In your paper on Nov. 23, 2013, you reported a story on the back page of Section A titled, "News media protest limits on press access."
I quote, "Dozens of leading news organizations are protesting to the White House against restrictions that sometimes keep journalists from taking pictures and video of President Barack Obama performing official duties." The story goes on to say the president pledged a more transparent government.
My question is why it has taken the press five years to wake up to the fact this president has not been transparent all along? I've seen administrations since John F. Kennedy and I have never witnessed one that has been coddled and given the soft touch as is true with this president. I wonder why?
KEN FRACARO, Hixson
Ever wonder why new nations tasting freedom for the first time no longer choose our winner-take-all political system as a model for their new government?
Our constitution was originally created by and for a coastal agrarian society dominated by a slave-holding aristocracy. Only a small minority had the right to vote then. Still mired in its antiquated 18th-century origins, our government today is unrepresentative and disenfranchising. It is essentially inadequate for a populous, ethnically diverse, industrialized nation.
Of 535 seats in Congress, third parties hold none; independents, who reportedly outnumber either major party, hold two. Of over 7,000 seats in state legislatures, independents hold 14 seats. Essentially a third of our electorate goes unrepresented.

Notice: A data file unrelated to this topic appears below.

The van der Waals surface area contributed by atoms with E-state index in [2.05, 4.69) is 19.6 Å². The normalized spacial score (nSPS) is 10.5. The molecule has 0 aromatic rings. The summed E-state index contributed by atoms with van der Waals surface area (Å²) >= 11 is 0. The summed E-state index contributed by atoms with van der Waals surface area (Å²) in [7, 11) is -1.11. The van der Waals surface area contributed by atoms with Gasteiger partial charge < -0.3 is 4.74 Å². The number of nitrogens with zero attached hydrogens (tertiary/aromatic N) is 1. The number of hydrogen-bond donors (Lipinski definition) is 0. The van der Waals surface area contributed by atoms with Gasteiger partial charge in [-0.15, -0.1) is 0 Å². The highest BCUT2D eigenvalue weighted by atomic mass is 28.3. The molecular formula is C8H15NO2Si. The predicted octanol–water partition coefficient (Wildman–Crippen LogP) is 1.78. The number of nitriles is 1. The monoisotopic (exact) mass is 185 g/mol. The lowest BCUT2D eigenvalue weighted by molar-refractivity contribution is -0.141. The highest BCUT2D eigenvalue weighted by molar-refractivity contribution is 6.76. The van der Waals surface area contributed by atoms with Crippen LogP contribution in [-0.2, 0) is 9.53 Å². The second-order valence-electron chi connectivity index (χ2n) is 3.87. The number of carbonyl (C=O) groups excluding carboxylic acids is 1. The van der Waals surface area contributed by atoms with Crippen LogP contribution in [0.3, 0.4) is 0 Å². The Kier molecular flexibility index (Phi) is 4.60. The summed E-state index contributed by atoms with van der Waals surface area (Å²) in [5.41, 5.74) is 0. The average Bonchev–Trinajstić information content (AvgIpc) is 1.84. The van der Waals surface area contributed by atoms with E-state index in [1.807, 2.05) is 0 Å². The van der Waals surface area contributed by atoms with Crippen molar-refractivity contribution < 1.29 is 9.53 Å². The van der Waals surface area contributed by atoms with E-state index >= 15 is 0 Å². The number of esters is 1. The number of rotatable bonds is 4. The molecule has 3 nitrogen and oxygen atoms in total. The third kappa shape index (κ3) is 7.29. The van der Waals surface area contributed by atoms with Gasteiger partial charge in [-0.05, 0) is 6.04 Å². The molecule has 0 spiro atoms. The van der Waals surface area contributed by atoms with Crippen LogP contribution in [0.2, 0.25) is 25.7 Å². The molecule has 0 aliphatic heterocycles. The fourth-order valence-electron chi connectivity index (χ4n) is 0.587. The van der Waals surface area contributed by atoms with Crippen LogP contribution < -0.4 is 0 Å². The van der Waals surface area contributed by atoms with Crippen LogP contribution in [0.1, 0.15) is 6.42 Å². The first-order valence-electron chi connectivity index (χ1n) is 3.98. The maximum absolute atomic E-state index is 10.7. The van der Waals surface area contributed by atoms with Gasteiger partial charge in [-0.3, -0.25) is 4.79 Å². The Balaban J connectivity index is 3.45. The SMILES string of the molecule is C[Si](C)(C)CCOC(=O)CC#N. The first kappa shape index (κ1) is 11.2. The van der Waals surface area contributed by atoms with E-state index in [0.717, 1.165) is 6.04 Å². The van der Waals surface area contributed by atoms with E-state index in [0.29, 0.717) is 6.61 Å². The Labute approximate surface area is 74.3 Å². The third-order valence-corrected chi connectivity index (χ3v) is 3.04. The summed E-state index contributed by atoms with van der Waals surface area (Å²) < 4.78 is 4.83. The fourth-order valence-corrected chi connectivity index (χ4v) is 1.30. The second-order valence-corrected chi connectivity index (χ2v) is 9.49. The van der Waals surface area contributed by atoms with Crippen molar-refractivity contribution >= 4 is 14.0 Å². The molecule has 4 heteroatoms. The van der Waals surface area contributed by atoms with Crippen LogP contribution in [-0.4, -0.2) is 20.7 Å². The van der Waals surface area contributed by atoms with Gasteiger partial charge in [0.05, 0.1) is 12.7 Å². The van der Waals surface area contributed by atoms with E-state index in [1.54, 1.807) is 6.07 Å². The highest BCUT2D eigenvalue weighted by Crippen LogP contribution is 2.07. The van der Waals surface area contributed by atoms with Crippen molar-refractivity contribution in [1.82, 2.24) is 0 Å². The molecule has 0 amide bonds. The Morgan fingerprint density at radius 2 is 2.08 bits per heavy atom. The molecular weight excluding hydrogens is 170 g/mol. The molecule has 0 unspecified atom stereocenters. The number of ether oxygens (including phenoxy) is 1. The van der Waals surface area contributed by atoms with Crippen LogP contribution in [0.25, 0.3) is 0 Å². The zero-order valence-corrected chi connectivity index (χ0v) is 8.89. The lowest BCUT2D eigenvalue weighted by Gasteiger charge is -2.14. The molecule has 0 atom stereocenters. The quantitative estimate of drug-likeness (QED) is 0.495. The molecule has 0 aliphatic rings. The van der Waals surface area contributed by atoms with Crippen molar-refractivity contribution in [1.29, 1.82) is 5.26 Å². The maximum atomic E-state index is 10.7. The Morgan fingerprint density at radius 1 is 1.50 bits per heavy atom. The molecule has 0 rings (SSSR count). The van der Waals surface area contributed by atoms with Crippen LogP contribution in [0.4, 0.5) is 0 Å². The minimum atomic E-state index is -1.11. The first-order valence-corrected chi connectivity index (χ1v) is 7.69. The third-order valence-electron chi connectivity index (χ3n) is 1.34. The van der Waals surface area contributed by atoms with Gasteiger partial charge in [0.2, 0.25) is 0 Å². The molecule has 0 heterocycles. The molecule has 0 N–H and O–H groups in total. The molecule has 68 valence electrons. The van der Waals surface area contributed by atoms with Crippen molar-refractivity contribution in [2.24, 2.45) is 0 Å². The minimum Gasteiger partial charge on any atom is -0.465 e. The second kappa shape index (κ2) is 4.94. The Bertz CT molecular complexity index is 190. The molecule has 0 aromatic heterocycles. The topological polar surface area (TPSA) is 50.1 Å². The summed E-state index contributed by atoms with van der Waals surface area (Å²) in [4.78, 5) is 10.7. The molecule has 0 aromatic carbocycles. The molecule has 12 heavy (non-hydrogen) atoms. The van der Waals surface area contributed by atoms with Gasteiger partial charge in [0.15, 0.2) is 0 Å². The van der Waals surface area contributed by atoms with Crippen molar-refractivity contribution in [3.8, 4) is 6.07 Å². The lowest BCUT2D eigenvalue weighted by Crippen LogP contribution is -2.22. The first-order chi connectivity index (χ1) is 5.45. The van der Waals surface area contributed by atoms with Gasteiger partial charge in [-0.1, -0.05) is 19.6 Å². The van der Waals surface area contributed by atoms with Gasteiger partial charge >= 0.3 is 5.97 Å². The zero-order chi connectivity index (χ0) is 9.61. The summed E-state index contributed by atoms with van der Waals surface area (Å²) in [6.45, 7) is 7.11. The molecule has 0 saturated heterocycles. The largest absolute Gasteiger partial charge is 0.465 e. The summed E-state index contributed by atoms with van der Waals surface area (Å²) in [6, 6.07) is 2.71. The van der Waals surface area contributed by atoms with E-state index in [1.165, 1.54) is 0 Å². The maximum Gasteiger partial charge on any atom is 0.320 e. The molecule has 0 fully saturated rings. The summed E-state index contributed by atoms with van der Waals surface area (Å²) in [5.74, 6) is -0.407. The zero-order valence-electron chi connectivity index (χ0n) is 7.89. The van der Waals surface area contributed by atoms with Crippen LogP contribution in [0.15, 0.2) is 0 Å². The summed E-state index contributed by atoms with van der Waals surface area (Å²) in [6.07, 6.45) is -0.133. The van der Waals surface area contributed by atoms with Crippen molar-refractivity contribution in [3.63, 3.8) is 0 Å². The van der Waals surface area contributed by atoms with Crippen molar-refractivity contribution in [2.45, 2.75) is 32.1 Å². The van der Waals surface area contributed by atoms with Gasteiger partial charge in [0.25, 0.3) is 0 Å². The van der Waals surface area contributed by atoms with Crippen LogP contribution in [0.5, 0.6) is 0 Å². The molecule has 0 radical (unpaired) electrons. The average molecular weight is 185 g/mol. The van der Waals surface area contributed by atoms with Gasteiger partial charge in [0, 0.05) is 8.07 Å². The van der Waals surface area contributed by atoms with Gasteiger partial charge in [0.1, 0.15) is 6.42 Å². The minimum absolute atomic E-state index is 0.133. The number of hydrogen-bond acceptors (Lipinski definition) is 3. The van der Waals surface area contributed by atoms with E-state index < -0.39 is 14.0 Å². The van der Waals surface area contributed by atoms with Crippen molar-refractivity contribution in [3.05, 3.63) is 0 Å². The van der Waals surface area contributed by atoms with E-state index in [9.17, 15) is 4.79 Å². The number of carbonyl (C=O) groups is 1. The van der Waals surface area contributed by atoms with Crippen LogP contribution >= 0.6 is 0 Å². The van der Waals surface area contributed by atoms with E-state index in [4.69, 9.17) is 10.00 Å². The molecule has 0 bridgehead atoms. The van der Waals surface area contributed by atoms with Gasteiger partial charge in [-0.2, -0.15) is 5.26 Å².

With no gerrymandered one-party districts and free, equal-time political debates, it's no wonder that European democracies almost double our voter turnout. Many U. S. voters seem to have simply given up.
With widespread congressional district gerrymandering and the antidemocratic Senate filibuster, a tiny minority can block legislative reform indefinitely. Change can only come from concerted grass-roots movements pushing for constitutional amendments. Left to their own devices, legislatures will never reform themselves. There's no incentive to do so.
GEORGE B. REED JR., Rossville
I can't believe that fast-food workers think they should get $15 an hour. We go to nice places to eat and know some of the waiters and waitresses that get anywhere from $3 to $4 an hour. They must depend on tips. They have to serve us at least four to five times until we leave. They are kept running to other tables to keep diners happy so they get good tips. No fast-food workers need that much for what they do. Lots of times the orders aren't right.
SHIRLEY NEWHARD, Harrison